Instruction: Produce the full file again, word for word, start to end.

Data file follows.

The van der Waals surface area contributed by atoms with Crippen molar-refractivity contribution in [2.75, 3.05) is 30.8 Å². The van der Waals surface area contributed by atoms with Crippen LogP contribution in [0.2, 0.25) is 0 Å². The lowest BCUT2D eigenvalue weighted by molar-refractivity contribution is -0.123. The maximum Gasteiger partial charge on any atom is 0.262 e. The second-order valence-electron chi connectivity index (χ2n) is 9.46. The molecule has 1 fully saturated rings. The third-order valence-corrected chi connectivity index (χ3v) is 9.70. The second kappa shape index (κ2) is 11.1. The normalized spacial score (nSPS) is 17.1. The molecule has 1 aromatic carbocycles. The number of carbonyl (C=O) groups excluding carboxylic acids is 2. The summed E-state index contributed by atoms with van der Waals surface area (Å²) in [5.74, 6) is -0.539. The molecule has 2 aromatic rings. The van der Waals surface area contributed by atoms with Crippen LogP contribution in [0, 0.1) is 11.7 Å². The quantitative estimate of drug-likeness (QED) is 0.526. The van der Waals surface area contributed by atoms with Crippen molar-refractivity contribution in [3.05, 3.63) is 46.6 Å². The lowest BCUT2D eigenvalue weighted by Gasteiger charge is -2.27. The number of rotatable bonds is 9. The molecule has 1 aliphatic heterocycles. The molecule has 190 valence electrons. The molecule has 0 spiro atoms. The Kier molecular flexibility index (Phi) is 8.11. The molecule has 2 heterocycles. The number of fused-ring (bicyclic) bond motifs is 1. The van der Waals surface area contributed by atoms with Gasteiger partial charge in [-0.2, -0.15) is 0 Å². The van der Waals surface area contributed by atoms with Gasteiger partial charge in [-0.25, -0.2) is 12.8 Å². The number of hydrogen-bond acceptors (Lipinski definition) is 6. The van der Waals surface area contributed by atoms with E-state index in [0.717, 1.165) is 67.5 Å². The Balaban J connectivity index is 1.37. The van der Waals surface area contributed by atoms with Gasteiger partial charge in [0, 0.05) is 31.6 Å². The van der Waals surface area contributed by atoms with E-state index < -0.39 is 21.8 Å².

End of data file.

The van der Waals surface area contributed by atoms with Crippen molar-refractivity contribution in [2.75, 3.05) is 30.8 Å². The van der Waals surface area contributed by atoms with Crippen LogP contribution in [0.2, 0.25) is 0 Å². The lowest BCUT2D eigenvalue weighted by molar-refractivity contribution is -0.123. The maximum Gasteiger partial charge on any atom is 0.262 e. The second-order valence-electron chi connectivity index (χ2n) is 9.46. The molecule has 1 fully saturated rings. The third-order valence-corrected chi connectivity index (χ3v) is 9.70. The second kappa shape index (κ2) is 11.1. The normalized spacial score (nSPS) is 17.1. The molecule has 1 aromatic carbocycles. The number of carbonyl (C=O) groups excluding carboxylic acids is 2. The summed E-state index contributed by atoms with van der Waals surface area (Å²) in [5.74, 6) is -0.539. The molecule has 2 aromatic rings. The van der Waals surface area contributed by atoms with Crippen LogP contribution in [0, 0.1) is 11.7 Å². The quantitative estimate of drug-likeness (QED) is 0.526. The van der Waals surface area contributed by atoms with Crippen molar-refractivity contribution in [3.05, 3.63) is 46.6 Å². The lowest BCUT2D eigenvalue weighted by Gasteiger charge is -2.27. The number of rotatable bonds is 9. The molecule has 1 aliphatic heterocycles. The molecule has 190 valence electrons. The molecule has 0 spiro atoms. The Kier molecular flexibility index (Phi) is 8.11. The molecule has 2 heterocycles. The number of fused-ring (bicyclic) bond motifs is 1. The van der Waals surface area contributed by atoms with Gasteiger partial charge in [-0.2, -0.15) is 0 Å². The van der Waals surface area contributed by atoms with Gasteiger partial charge in [-0.25, -0.2) is 12.8 Å². The number of hydrogen-bond acceptors (Lipinski definition) is 6. The van der Waals surface area contributed by atoms with E-state index in [0.717, 1.165) is 67.5 Å². The Balaban J connectivity index is 1.37. The van der Waals surface area contributed by atoms with Gasteiger partial charge in [0, 0.05) is 31.6 Å². The van der Waals surface area contributed by atoms with E-state index < -0.39 is 21.8 Å².